Excellent point! REALLY tasting anything takes some degree of discipline, to take the time to experience each mouthful slowly and consider all that it is through various movements. Chewing thoroughly, even if its a liquid will activate the olfactory, I love letting a great espresso roll around and coat all the insides of my mouth.

    I cant remember where I heard it, but the recipe for happy life = the 3 Ms, Mastication, Masterbation, Meditation .

  6. #6
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    Aaaah...... That's why I'm only ever 66.6% happy.




    And.... is anyone else going to say it?

  7. #7
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    Alright. Here goes.

    Quote Originally Posted by Steve82 View Post
    the 3 Ms, Mastication, Masterbation, Meditation .
    The most important thing in masturbation is "u".

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    Quote Originally Posted by shortblackman View Post
    Aaaah...... That's why I'm only ever 66.6% happy.




    And.... is anyone else going to say it?
    Not a fan of meditation?

  9. #9
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    You have chosen correctly.

  10. #10
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    I'm not an expert but I have found that the more involved you are in the whole process the better you will be able to differentiate the flavours.
    Firstly, when roasting the coffee you can pick up different nuances in the roasting process.
    Then when cupping, by taking care in all the steps of grinding, good temperature water, being precise.
    And finally, when cupping, follow the process and before you take each sip make sure you know what you are looking for . For example, if I am cupping a roast in my first sip I look for the acidity specifically, then body in the second and so on. Doing this stops all the flavours getting muddled up.

  11. #11
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    Wow, simulacrum! Not sure who taught you that but I was drinking a coffee while reading this and I tried it, totally opened up flavours that weren't there just smelling or tasting. I also need to develop my palate as I've started roasting on a more serious level, but like the OP I have smelling issues ...working in the petroleum business and as a mechanic seemingly killed lots of my smell-a-bility. Great advice above. "Honey, I need to buy chocolate, blueberries, cream and whisky...to be a better roaster..."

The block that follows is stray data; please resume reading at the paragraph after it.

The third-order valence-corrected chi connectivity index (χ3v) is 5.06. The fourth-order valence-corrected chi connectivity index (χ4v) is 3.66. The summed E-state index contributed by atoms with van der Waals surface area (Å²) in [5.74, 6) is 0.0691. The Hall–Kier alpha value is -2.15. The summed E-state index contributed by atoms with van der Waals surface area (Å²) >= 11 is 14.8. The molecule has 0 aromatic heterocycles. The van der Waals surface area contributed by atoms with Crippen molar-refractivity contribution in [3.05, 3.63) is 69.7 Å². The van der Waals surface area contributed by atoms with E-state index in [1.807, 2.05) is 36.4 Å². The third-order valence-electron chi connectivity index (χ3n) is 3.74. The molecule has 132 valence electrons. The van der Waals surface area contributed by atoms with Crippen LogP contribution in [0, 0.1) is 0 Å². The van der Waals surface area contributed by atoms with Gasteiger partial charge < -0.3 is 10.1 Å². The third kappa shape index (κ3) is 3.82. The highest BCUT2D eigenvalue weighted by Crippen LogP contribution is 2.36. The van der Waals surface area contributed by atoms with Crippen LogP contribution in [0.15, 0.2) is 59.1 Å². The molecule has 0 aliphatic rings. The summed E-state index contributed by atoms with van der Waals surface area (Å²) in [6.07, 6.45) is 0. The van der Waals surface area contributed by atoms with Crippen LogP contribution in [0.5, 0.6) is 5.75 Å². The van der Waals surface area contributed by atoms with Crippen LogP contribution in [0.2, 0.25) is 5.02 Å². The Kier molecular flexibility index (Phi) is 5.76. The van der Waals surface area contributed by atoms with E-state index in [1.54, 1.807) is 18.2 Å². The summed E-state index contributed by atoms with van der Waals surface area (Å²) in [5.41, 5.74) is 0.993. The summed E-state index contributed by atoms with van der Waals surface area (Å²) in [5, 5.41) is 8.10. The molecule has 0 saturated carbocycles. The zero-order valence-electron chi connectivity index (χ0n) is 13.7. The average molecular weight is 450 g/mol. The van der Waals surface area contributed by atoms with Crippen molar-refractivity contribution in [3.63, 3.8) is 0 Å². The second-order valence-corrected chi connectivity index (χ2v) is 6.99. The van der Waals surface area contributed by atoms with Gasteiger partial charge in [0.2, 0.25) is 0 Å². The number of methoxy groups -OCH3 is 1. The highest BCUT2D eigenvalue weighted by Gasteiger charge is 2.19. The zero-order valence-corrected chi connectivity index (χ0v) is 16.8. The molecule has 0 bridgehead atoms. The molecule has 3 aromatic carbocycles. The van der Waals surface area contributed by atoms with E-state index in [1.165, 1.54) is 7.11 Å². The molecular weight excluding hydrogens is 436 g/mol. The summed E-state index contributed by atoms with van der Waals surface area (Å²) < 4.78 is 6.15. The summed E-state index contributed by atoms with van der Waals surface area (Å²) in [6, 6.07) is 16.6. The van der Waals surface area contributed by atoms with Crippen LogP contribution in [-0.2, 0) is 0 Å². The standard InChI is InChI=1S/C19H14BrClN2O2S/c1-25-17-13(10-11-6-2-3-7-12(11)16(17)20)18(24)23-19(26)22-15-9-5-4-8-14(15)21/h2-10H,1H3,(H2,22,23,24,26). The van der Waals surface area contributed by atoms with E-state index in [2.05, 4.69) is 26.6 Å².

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    Behmor Brazen - $249 - Free Freight
    Quote Originally Posted by prloring View Post
    Wow, simulacrum! Not sure who taught you that but I was drinking a coffee while reading this and I tried it, totally opened up flavours that weren't there just smelling or tasting. I also need to develop my palate as I've started roasting on a more serious level, but like the OP I have smelling issues ...working in the petroleum business and as a mechanic seemingly killed lots of my smell-a-bility.
    It's something I've been doing while eating for as long as i can remember... remember my parent's teasing me for making funny noises while eating as a child. It's only when I got into whisky and started thinking more about the way I taste that I realised why I had developed the habit and how different things taste when I don't exhale!


    Great advice above. "Honey, I need to buy chocolate, blueberries, cream and whisky...to be a better roaster..."
    Haha! Happy to provide whisky recommendations too!


    Just noticed someone mentioned supertasters. In my view "supertasting" is overrated.. probably 90% of what we think of when we talk about "taste" is actually "smell". Pure taste is just a combination of sweet, sour, bitter, salty and umami.. "hot" (as in chilli pepper) can arguably be added. But that's a combination of only 6 possible sensations in various proportions. The olfactory sense on the other hand is able to distinguish hundreds of thousands of distinct flavours/aromas and god only knows how many possible combinations.

    I saw a test of some certified supertasters, tasting various purees while blindfolded with a clip on their nose. No one could determine what they were tasting.. they could get as far as "fruit" because they could tell it was sweet and sour, or vegetable if it was a bit more mild, but it wasn't until the nose clips came off that they were able to identify instantly the difference between strawberry or raspberry, and cauliflower or broccoli. This is another interesting experiment you can try, which will help you conceptualise the difference between your tastebuds and your olfactory senses.. try making purees of identical texture from a few fruits and vegetables, then try tasting them with your nose well blocked (you shouldn't be able to push/pull any air through it no matter how hard you try. If you can get someone else (someone you trust!) to feed you with your eyes closed without telling you what it is you're tasting, to eliminate cognitive bias, it would be even better.